• True, that is the good way! Because silent re-definition from inside a macro like in my answer - is a bad practice. Thanks! – Gwang-Jin Kim Jun 10 at 12:41

Something like this with read-time computed functions will not do what you think. Simplified from your code:

(defun foo (a b test)
  #.(defun equality-test (x y)
      (funcall test x y))
  (funcall #'equality-test a b))

There is no way this can work.

Reason 1: a read time created function does not have access to lexical variables from the surrounding code (here there is no way to reference test, since an environment with a function foo does not exist during reading)

The test variable inside equality-test is not referring to a lexical variable. It's undefined/undeclared.

Reason 2: the DEFUN evaluates to a symbol

The code looks like this after reading and evaluating the read-time code:

(defun foo (a b test)
   (funcall #'equality-test a b))

Well, equality-test is an unbound variable. Which is an error at runtime.

Reason 3: the function equality-test might not exist

If we compile the code with the file compiler, the function equality-test is created inside the compile-time environment during reading the form, but it will not be a part of the compiled code.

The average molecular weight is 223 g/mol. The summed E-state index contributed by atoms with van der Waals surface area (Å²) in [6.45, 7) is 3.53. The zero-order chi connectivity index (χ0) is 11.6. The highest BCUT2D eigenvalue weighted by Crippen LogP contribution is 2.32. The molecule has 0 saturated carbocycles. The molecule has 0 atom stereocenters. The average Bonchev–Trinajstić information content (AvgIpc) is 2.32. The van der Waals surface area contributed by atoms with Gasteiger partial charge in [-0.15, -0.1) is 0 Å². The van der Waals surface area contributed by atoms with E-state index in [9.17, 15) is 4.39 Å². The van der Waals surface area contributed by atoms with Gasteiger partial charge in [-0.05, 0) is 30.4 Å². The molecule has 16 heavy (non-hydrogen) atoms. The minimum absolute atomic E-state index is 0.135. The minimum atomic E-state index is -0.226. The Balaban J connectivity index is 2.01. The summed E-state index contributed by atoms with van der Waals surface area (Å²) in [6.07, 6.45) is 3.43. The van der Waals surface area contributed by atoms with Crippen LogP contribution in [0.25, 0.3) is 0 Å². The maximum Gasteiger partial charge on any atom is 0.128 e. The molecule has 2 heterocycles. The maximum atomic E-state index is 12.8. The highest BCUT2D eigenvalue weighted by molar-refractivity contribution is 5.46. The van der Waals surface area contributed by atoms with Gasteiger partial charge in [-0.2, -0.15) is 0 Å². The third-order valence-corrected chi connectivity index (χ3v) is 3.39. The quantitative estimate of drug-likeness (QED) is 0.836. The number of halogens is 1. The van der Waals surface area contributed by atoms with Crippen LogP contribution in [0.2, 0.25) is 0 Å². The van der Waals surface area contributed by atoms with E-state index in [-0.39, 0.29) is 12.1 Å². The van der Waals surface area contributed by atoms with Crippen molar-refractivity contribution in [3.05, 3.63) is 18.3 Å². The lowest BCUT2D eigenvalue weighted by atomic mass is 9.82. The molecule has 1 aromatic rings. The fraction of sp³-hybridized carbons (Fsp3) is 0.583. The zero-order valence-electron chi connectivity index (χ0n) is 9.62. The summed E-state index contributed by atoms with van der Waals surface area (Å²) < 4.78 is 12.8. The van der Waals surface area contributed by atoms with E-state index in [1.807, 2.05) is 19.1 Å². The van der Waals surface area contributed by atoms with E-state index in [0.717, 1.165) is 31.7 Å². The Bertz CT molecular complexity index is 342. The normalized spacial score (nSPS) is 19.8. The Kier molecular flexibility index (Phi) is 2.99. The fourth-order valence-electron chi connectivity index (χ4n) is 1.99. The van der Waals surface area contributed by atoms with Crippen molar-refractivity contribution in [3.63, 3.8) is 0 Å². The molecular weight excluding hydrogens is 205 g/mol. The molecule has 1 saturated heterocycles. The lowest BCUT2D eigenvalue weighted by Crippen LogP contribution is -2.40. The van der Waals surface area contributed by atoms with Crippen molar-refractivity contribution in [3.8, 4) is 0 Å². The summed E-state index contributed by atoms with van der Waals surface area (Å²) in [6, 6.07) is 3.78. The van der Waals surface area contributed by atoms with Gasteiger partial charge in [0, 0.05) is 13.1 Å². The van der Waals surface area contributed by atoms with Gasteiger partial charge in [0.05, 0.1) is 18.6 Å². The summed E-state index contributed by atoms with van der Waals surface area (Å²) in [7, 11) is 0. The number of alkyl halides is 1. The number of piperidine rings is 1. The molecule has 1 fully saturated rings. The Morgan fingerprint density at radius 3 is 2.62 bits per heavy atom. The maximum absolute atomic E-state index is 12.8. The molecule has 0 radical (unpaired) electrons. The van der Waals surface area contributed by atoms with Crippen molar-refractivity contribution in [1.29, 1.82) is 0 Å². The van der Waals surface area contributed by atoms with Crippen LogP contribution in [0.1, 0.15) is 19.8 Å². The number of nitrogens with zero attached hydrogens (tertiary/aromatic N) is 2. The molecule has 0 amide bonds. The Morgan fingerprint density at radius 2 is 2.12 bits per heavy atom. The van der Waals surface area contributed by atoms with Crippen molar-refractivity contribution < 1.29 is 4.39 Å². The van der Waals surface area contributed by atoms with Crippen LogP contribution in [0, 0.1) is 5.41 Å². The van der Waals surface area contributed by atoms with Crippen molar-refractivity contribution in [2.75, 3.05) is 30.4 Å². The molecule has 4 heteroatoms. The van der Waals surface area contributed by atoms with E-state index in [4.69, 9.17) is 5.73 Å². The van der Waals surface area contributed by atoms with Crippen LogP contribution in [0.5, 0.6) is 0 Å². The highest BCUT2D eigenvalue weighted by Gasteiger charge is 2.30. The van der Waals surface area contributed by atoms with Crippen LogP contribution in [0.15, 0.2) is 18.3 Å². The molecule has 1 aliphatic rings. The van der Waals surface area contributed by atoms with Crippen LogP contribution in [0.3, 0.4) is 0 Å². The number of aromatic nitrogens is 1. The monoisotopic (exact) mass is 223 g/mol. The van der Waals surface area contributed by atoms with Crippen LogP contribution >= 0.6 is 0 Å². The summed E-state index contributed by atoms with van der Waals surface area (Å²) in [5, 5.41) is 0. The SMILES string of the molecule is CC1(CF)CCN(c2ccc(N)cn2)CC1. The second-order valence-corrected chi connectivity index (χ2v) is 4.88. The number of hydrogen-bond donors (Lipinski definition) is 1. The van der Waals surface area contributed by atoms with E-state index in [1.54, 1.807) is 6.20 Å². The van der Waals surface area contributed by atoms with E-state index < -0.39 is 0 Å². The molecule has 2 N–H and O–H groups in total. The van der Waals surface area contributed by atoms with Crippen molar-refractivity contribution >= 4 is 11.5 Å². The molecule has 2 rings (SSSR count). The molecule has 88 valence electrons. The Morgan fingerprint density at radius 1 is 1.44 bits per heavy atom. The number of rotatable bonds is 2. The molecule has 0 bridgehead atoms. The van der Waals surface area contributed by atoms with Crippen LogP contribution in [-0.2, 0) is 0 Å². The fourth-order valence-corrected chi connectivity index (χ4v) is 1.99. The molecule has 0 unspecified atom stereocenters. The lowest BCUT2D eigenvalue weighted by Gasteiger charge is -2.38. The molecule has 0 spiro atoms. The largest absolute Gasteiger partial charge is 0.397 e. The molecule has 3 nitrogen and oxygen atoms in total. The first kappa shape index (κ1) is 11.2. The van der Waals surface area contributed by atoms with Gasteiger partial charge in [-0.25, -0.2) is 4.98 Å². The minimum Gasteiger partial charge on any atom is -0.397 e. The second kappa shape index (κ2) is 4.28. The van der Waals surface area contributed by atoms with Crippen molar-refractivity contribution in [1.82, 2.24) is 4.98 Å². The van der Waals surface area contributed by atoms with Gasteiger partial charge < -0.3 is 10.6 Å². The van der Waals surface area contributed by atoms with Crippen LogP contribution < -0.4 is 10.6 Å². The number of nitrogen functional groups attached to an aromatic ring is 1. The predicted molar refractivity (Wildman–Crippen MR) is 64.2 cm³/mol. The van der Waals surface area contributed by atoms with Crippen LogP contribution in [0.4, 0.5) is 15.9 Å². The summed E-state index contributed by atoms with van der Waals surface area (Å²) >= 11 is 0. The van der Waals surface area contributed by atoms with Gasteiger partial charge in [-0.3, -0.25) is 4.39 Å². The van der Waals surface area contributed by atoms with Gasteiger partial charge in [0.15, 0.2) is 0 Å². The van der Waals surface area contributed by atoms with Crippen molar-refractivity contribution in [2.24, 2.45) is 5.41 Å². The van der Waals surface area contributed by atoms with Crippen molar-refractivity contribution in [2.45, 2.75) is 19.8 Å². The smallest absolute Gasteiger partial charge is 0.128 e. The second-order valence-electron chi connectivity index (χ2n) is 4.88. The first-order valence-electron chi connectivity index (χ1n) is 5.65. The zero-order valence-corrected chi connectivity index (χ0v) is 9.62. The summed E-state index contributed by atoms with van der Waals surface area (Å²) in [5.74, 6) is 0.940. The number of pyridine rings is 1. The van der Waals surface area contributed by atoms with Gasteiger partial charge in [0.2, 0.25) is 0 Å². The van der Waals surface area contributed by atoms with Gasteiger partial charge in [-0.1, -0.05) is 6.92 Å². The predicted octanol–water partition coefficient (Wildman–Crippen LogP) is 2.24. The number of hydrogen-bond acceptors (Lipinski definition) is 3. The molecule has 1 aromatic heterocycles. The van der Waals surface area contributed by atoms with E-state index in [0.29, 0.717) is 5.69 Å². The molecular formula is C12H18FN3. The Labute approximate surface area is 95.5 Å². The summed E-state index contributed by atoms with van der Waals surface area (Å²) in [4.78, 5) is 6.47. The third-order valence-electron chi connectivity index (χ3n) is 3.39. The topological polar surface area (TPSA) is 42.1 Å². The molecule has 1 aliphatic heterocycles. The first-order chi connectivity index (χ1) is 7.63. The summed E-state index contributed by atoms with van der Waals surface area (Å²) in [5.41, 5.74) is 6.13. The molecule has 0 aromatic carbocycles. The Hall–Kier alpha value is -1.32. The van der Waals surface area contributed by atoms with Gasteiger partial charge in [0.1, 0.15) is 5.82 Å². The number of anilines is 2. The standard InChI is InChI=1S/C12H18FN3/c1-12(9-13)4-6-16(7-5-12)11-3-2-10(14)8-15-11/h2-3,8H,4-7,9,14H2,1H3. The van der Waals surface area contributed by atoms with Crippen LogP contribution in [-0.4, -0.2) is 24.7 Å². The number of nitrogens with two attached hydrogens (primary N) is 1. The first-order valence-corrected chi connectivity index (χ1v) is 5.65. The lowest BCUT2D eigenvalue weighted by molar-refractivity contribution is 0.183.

• Could any of this be fixed by using eval-when? – davypough Jun 10 at 15:55
  • @davypough: how? – Rainer Joswig Jun 10 at 18:42
  • No real experience here, but seems like specifying what/when to compile and what/when to load might allow more control over properly separating the two function definitions (perhaps with a dummy definition that is subsequently redefined). Is this a blind alley? – davypough Jun 10 at 21:55

Disclaimer: I find @Sylwester's answer clearer and cleaner - just better (without macro).

However, this is just hypothetical (but not a good practice):

(ql:quickload :iterate)    ;; you forgot these - but they are necessary
(use-package :iterate)     ;; for your code to run - at least my definition
(ql:quickload :alexandria) ;; of 'minimal working example' is to include imports.

(defmacro remove-equals (sequence &key (test #'eql) (start 0) end (key #'identity))
  "Remove all repetitive sequence alements based on equality test."
  (alexandria:once-only (sequence test start end key) ; as hygyenic macro
       (defun equality-test (x y)
          (funcall ,test (funcall ,key x) (funcall ,key y)))
       (sb-ext:define-hash-table-test equality-test sxhash)
       (let ((ht (make-hash-table :test #'equality-test)))
          (iterate (for elt in-sequence (subseq ,sequence ,start ,end))
                   (incf (gethash (funcall ,key elt) ht 0)))
          (remove-if (lambda (elt)
                       (/= 1 (gethash (funcall ,key elt) ht)))
                     ,sequence :start ,start :end ,end :key ,key)))))

(remove-equals '(1 2 3 1 4 5 3) :test #'= :end 6)
;; (2 3 4 5 3)

(describe 'equality-test) ;; shows new definition
;;   [symbol]
;; EQUALITY-TEST names a compiled function:
;;   Lambda-list: (X Y)
;;   Source form:
;;         (X Y)
;;                  (FUNCALL #1# Y))))

The warning will always occur - and if you use more than just one hash tables, this will definitely interfere and cause errors. So I don't recommend that!